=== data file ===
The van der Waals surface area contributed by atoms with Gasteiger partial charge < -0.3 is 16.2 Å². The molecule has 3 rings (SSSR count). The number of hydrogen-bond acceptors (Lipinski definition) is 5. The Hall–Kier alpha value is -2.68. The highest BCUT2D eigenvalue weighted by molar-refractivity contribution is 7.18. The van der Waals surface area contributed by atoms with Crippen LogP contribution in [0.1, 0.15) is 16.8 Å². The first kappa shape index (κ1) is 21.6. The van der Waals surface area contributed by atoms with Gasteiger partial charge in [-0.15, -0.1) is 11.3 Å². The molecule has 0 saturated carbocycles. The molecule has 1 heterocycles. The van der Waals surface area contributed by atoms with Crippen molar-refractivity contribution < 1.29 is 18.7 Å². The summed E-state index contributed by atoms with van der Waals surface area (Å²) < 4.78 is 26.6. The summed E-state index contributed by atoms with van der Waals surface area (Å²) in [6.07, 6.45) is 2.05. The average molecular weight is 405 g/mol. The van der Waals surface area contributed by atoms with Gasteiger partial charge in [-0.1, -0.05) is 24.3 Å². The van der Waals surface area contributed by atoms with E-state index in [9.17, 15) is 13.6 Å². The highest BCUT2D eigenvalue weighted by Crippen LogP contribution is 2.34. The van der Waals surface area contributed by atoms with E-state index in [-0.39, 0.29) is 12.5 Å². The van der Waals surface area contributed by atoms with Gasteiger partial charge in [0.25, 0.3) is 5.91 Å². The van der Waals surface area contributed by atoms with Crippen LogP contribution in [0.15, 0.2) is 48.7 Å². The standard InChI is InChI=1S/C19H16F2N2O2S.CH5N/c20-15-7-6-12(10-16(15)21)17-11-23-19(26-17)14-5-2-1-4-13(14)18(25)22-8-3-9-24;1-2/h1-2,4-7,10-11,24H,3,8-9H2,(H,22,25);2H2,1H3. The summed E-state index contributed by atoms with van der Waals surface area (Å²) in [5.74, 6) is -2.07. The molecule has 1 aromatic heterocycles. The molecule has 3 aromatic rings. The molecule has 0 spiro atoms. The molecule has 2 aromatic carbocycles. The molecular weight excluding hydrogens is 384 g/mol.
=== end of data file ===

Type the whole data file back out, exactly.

The van der Waals surface area contributed by atoms with Gasteiger partial charge < -0.3 is 16.2 Å². The molecule has 3 rings (SSSR count). The number of hydrogen-bond acceptors (Lipinski definition) is 5. The Hall–Kier alpha value is -2.68. The highest BCUT2D eigenvalue weighted by molar-refractivity contribution is 7.18. The van der Waals surface area contributed by atoms with Crippen LogP contribution in [0.1, 0.15) is 16.8 Å². The first kappa shape index (κ1) is 21.6. The van der Waals surface area contributed by atoms with Gasteiger partial charge in [-0.15, -0.1) is 11.3 Å². The molecule has 0 saturated carbocycles. The molecule has 1 heterocycles. The van der Waals surface area contributed by atoms with Crippen molar-refractivity contribution < 1.29 is 18.7 Å². The summed E-state index contributed by atoms with van der Waals surface area (Å²) < 4.78 is 26.6. The summed E-state index contributed by atoms with van der Waals surface area (Å²) in [6.07, 6.45) is 2.05. The average molecular weight is 405 g/mol. The van der Waals surface area contributed by atoms with Gasteiger partial charge in [-0.1, -0.05) is 24.3 Å². The van der Waals surface area contributed by atoms with E-state index in [9.17, 15) is 13.6 Å². The highest BCUT2D eigenvalue weighted by Crippen LogP contribution is 2.34. The van der Waals surface area contributed by atoms with E-state index in [-0.39, 0.29) is 12.5 Å². The van der Waals surface area contributed by atoms with Gasteiger partial charge in [0.25, 0.3) is 5.91 Å². The van der Waals surface area contributed by atoms with Crippen LogP contribution in [0.15, 0.2) is 48.7 Å². The standard InChI is InChI=1S/C19H16F2N2O2S.CH5N/c20-15-7-6-12(10-16(15)21)17-11-23-19(26-17)14-5-2-1-4-13(14)18(25)22-8-3-9-24;1-2/h1-2,4-7,10-11,24H,3,8-9H2,(H,22,25);2H2,1H3. The summed E-state index contributed by atoms with van der Waals surface area (Å²) in [5.74, 6) is -2.07. The molecule has 1 aromatic heterocycles. The molecule has 3 aromatic rings. The molecule has 0 spiro atoms. The molecule has 2 aromatic carbocycles. The molecular weight excluding hydrogens is 384 g/mol.